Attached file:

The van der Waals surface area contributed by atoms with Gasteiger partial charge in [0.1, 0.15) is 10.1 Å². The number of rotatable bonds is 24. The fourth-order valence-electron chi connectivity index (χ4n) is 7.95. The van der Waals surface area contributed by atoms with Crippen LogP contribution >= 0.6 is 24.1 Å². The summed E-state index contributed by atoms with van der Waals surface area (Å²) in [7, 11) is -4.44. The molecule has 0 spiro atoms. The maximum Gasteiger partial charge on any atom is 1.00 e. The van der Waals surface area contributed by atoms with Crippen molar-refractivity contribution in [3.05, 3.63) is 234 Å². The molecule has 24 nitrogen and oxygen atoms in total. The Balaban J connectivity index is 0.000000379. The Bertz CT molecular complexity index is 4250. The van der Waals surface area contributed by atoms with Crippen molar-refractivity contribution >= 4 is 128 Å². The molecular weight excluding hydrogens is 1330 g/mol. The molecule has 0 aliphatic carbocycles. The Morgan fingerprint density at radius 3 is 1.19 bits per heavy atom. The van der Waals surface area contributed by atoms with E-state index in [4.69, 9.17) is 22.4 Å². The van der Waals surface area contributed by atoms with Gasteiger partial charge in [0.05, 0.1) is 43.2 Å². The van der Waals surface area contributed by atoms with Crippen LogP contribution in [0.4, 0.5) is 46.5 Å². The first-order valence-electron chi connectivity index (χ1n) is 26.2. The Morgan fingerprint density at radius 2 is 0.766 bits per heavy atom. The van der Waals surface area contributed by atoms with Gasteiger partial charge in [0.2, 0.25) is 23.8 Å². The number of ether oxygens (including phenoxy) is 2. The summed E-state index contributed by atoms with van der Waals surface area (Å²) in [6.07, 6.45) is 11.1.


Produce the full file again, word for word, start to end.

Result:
The van der Waals surface area contributed by atoms with Gasteiger partial charge in [0.1, 0.15) is 10.1 Å². The number of rotatable bonds is 24. The fourth-order valence-electron chi connectivity index (χ4n) is 7.95. The van der Waals surface area contributed by atoms with Crippen LogP contribution >= 0.6 is 24.1 Å². The summed E-state index contributed by atoms with van der Waals surface area (Å²) in [7, 11) is -4.44. The molecule has 0 spiro atoms. The maximum Gasteiger partial charge on any atom is 1.00 e. The van der Waals surface area contributed by atoms with Crippen molar-refractivity contribution in [3.05, 3.63) is 234 Å². The molecule has 24 nitrogen and oxygen atoms in total. The Balaban J connectivity index is 0.000000379. The Bertz CT molecular complexity index is 4250. The van der Waals surface area contributed by atoms with Crippen molar-refractivity contribution >= 4 is 128 Å². The molecular weight excluding hydrogens is 1330 g/mol. The molecule has 0 aliphatic carbocycles. The Morgan fingerprint density at radius 3 is 1.19 bits per heavy atom. The van der Waals surface area contributed by atoms with E-state index in [4.69, 9.17) is 22.4 Å². The van der Waals surface area contributed by atoms with Gasteiger partial charge in [0.05, 0.1) is 43.2 Å². The van der Waals surface area contributed by atoms with Crippen LogP contribution in [0.4, 0.5) is 46.5 Å². The first-order valence-electron chi connectivity index (χ1n) is 26.2. The Morgan fingerprint density at radius 2 is 0.766 bits per heavy atom. The van der Waals surface area contributed by atoms with Gasteiger partial charge in [0.2, 0.25) is 23.8 Å². The number of ether oxygens (including phenoxy) is 2. The summed E-state index contributed by atoms with van der Waals surface area (Å²) in [6.07, 6.45) is 11.1.